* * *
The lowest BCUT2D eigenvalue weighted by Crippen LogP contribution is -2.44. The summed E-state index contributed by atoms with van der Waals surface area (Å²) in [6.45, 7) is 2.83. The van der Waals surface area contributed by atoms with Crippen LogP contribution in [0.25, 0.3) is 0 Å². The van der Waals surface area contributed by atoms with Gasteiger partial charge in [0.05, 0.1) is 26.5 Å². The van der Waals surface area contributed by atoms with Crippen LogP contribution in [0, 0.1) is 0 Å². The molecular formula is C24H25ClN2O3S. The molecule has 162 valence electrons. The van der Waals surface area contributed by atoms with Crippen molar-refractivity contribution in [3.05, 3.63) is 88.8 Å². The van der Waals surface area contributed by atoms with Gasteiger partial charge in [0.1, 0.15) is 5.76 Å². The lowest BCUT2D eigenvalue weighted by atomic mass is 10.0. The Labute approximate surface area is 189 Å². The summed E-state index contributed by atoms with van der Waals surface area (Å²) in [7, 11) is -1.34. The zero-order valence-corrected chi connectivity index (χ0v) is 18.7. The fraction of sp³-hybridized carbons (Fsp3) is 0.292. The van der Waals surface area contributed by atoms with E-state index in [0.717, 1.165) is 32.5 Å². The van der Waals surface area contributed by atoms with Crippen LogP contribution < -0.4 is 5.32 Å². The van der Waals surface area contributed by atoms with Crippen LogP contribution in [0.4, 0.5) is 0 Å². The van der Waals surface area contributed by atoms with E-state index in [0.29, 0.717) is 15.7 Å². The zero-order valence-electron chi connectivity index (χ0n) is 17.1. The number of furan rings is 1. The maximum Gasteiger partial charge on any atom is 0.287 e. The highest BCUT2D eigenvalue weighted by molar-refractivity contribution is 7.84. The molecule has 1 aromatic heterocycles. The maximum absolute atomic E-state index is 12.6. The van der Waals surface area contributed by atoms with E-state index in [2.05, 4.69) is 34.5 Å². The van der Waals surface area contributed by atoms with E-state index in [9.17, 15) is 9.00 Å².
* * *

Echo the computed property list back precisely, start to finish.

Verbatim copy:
The lowest BCUT2D eigenvalue weighted by Crippen LogP contribution is -2.44. The summed E-state index contributed by atoms with van der Waals surface area (Å²) in [6.45, 7) is 2.83. The van der Waals surface area contributed by atoms with Crippen LogP contribution in [0.25, 0.3) is 0 Å². The van der Waals surface area contributed by atoms with Gasteiger partial charge in [0.05, 0.1) is 26.5 Å². The van der Waals surface area contributed by atoms with Crippen LogP contribution in [0, 0.1) is 0 Å². The molecular formula is C24H25ClN2O3S. The molecule has 162 valence electrons. The van der Waals surface area contributed by atoms with Crippen molar-refractivity contribution in [3.05, 3.63) is 88.8 Å². The van der Waals surface area contributed by atoms with Gasteiger partial charge in [0.1, 0.15) is 5.76 Å². The lowest BCUT2D eigenvalue weighted by atomic mass is 10.0. The Labute approximate surface area is 189 Å². The summed E-state index contributed by atoms with van der Waals surface area (Å²) in [7, 11) is -1.34. The zero-order valence-corrected chi connectivity index (χ0v) is 18.7. The fraction of sp³-hybridized carbons (Fsp3) is 0.292. The van der Waals surface area contributed by atoms with E-state index in [0.717, 1.165) is 32.5 Å². The van der Waals surface area contributed by atoms with Crippen LogP contribution < -0.4 is 5.32 Å². The van der Waals surface area contributed by atoms with Crippen LogP contribution in [0.4, 0.5) is 0 Å². The van der Waals surface area contributed by atoms with E-state index in [0.29, 0.717) is 15.7 Å². The zero-order valence-electron chi connectivity index (χ0n) is 17.1. The number of furan rings is 1. The maximum Gasteiger partial charge on any atom is 0.287 e. The highest BCUT2D eigenvalue weighted by molar-refractivity contribution is 7.84. The molecule has 1 aromatic heterocycles. The maximum absolute atomic E-state index is 12.6. The van der Waals surface area contributed by atoms with E-state index in [2.05, 4.69) is 34.5 Å². The van der Waals surface area contributed by atoms with E-state index in [9.17, 15) is 9.00 Å².